Danica Struggles Through Painful New Hampshire Race

There were actually a few bright spots about Danica Patrick's fourth NASCAR race, so let's start with those:

  • She finished a career-best 30th and was not the lowest-finishing car at New Hampshire despite being five laps down.
  • Her lap times improved toward the end of the race, showing she had picked up some lessons on a tough day.
  • She was humble after the race and said she learned things that can help her next time.

So those count for something. As for the rest? It was ugly, embarrassing and even a bit shocking.

Most observers didn't expect Danica to run much better than she did (despite her stated goal of a top-15 finish), so that wasn't the surprising part. What was stunning was listening to her radio chatter and beginning to understand just how little she knows about NASCAR.

For example: When she was mired at the back of the field in 34th place, Danica grew frustrated at not being able to pass backmarker Mark Green and the unknown Charles Lewandoski, who only made the race when another driver was disqualified for illegal fuel.

"Got any tips on how to get this car to turn?" she radioed to crew chief Tony Eury Jr.

"Just gotta search around," replied Eury, who then tried to give her tips on how to beat another car through the corner.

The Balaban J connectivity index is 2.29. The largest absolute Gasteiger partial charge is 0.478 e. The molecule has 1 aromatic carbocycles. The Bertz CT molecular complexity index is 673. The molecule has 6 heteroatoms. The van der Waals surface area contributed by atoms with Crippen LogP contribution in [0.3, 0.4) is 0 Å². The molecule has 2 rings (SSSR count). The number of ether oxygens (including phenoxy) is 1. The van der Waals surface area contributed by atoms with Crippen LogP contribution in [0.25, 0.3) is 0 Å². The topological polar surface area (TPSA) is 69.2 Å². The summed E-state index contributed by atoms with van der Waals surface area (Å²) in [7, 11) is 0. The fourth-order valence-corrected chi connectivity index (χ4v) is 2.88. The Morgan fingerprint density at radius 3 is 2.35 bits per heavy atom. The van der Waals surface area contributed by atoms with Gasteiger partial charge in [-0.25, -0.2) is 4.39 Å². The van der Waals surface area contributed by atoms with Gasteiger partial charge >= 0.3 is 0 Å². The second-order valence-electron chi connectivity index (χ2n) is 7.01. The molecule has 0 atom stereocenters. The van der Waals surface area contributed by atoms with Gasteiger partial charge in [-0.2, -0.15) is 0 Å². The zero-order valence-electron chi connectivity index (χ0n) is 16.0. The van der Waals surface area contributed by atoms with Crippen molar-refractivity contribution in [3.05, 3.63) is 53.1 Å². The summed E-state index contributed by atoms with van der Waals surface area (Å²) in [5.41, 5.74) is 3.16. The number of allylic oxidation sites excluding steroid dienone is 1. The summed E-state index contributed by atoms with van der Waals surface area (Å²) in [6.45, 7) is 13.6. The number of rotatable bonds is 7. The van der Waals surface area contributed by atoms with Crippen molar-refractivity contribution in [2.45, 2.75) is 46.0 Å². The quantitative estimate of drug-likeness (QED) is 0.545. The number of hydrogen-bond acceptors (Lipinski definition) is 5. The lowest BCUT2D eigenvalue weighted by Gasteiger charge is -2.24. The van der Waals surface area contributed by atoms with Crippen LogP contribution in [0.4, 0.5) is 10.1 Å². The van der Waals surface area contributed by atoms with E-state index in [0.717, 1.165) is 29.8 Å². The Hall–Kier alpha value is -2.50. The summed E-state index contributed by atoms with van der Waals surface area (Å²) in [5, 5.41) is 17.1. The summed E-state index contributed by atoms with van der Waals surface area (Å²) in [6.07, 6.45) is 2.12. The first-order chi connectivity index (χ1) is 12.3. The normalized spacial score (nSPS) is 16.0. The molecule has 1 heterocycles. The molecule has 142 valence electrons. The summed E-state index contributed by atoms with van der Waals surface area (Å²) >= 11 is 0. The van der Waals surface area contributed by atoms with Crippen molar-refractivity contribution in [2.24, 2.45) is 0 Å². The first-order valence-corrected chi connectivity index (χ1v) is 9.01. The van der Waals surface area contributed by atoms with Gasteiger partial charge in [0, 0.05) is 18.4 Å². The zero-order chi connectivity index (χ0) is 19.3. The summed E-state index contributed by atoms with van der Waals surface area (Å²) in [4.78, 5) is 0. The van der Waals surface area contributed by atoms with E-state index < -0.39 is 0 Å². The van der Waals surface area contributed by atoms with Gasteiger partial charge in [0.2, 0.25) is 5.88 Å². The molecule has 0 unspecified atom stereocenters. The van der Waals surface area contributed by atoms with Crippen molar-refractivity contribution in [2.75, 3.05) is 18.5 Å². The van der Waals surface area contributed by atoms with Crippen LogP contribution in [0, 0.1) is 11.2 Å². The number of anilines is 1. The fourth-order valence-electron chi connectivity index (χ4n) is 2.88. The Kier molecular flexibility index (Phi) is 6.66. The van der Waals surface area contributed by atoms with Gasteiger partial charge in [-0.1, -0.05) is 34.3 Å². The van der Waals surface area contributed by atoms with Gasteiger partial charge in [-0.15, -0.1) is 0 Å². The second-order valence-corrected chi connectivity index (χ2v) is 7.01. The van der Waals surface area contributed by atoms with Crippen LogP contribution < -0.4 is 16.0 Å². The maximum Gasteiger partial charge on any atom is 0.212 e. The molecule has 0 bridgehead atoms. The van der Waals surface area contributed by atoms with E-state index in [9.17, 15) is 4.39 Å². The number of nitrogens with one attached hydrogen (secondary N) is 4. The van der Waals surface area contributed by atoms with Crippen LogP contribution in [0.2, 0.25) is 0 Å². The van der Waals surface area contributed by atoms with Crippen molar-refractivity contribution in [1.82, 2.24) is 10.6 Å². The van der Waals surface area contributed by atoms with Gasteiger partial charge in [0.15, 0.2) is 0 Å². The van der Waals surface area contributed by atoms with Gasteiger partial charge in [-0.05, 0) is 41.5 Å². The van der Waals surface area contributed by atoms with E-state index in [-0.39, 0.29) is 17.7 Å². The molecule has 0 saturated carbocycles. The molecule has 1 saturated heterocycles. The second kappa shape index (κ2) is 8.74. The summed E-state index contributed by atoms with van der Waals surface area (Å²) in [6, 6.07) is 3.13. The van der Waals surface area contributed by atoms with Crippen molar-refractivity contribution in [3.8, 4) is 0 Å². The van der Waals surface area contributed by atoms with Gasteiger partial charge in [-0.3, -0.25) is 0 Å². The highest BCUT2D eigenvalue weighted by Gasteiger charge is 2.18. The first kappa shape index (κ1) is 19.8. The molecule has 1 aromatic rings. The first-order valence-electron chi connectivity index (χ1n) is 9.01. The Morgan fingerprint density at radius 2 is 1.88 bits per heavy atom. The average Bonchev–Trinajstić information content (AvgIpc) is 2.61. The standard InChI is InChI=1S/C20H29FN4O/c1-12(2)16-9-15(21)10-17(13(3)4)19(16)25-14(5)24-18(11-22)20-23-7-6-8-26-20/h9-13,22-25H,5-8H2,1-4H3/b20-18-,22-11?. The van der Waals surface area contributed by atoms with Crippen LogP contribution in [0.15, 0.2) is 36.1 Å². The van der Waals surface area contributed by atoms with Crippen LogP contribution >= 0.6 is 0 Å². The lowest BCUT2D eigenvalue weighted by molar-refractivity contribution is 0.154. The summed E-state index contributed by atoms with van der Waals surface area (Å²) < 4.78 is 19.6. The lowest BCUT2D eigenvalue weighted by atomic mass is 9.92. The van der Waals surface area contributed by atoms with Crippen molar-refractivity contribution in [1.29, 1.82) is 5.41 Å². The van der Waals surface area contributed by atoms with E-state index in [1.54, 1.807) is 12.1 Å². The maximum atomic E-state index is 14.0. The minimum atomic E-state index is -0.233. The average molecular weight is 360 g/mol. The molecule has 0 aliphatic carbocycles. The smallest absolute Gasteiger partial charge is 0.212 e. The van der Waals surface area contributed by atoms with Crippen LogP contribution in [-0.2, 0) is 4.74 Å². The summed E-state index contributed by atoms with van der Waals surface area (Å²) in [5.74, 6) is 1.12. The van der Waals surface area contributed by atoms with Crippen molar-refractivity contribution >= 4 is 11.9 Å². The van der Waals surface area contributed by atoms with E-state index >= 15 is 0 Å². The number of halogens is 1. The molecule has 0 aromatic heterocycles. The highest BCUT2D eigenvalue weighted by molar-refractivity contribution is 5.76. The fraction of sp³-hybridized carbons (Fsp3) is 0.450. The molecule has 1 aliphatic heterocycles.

"How do I set him up?" Danica asked a few laps later. "...Every time I try to drive past somebody, I just lose time! I don't know how to do it."

Later, when a driver tapped her rear corner to get her loose and make a pass, Danica seemed surprised at the contact.

"Did I do something?" she said. "I mean, why would he hit my corner?"

Eury Jr. explained that NASCAR drivers often loosen other cars in order to make them drift up the track and open the door for a pass.

"So that's like a technique?" she asked.

And toward the end of the race, she radioed her team to make an observation that sounds basic to any fan, but was new for Danica.

"There's more grip like down on the bottom than up high," she said.

Those type of comments are what a rookie driver would say in ARCA or maybe a Late Model series; they aren't typical radio chatter in the second-highest level of stock-car racing in the world.

And frankly, that's embarrassing. It's embarrassing for the entire sport when talented drivers can't get an opportunity to race in the Nationwide Series but a driver who has hardly any idea what she's doing in these type of cars can get a ride with one of the best teams on the circuit.

After the race, it was obvious Danica didn't feel good about her day. Seeming somewhere between disappointed and discouraged, she sat on a pit road wall, closed her eyes and said, "It's part of the process, it's part of learning. I know these things are going to happen. There's a lot of really good drivers out here. I was learning how to set people up and pass and how much track to use."